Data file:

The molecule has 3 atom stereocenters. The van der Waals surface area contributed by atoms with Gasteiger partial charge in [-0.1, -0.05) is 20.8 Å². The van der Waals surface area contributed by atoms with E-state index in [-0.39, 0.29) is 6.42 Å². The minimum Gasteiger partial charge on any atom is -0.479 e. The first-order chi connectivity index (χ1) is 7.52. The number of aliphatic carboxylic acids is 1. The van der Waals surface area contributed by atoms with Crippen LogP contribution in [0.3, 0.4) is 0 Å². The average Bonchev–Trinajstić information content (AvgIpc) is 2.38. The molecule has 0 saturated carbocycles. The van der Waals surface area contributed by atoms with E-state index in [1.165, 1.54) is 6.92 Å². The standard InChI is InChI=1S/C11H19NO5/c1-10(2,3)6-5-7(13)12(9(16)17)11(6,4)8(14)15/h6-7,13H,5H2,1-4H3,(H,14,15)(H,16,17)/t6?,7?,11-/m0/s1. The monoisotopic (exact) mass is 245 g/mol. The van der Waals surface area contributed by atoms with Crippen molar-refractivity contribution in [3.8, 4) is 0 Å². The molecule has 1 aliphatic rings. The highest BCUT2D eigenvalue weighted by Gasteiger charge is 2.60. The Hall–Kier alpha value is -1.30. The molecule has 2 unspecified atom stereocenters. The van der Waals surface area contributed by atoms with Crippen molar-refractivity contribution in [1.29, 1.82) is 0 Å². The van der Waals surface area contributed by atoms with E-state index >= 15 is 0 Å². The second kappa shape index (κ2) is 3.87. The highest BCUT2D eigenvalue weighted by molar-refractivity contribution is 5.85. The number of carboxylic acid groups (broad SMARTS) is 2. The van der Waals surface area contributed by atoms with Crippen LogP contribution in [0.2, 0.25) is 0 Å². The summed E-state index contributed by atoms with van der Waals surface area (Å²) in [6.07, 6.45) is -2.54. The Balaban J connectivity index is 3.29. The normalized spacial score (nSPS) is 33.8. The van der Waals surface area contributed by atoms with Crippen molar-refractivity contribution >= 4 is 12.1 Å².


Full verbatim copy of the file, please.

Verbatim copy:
The molecule has 3 atom stereocenters. The van der Waals surface area contributed by atoms with Gasteiger partial charge in [-0.1, -0.05) is 20.8 Å². The van der Waals surface area contributed by atoms with E-state index in [-0.39, 0.29) is 6.42 Å². The minimum Gasteiger partial charge on any atom is -0.479 e. The first-order chi connectivity index (χ1) is 7.52. The number of aliphatic carboxylic acids is 1. The van der Waals surface area contributed by atoms with Crippen LogP contribution in [0.3, 0.4) is 0 Å². The average Bonchev–Trinajstić information content (AvgIpc) is 2.38. The molecule has 0 saturated carbocycles. The van der Waals surface area contributed by atoms with E-state index in [1.165, 1.54) is 6.92 Å². The standard InChI is InChI=1S/C11H19NO5/c1-10(2,3)6-5-7(13)12(9(16)17)11(6,4)8(14)15/h6-7,13H,5H2,1-4H3,(H,14,15)(H,16,17)/t6?,7?,11-/m0/s1. The monoisotopic (exact) mass is 245 g/mol. The van der Waals surface area contributed by atoms with Crippen molar-refractivity contribution in [3.8, 4) is 0 Å². The molecule has 1 aliphatic rings. The highest BCUT2D eigenvalue weighted by Gasteiger charge is 2.60. The Hall–Kier alpha value is -1.30. The molecule has 2 unspecified atom stereocenters. The van der Waals surface area contributed by atoms with Crippen molar-refractivity contribution in [1.29, 1.82) is 0 Å². The van der Waals surface area contributed by atoms with E-state index >= 15 is 0 Å². The second kappa shape index (κ2) is 3.87. The highest BCUT2D eigenvalue weighted by molar-refractivity contribution is 5.85. The number of carboxylic acid groups (broad SMARTS) is 2. The van der Waals surface area contributed by atoms with Crippen LogP contribution in [0.2, 0.25) is 0 Å². The summed E-state index contributed by atoms with van der Waals surface area (Å²) in [6.07, 6.45) is -2.54. The Balaban J connectivity index is 3.29. The normalized spacial score (nSPS) is 33.8. The van der Waals surface area contributed by atoms with Crippen molar-refractivity contribution >= 4 is 12.1 Å².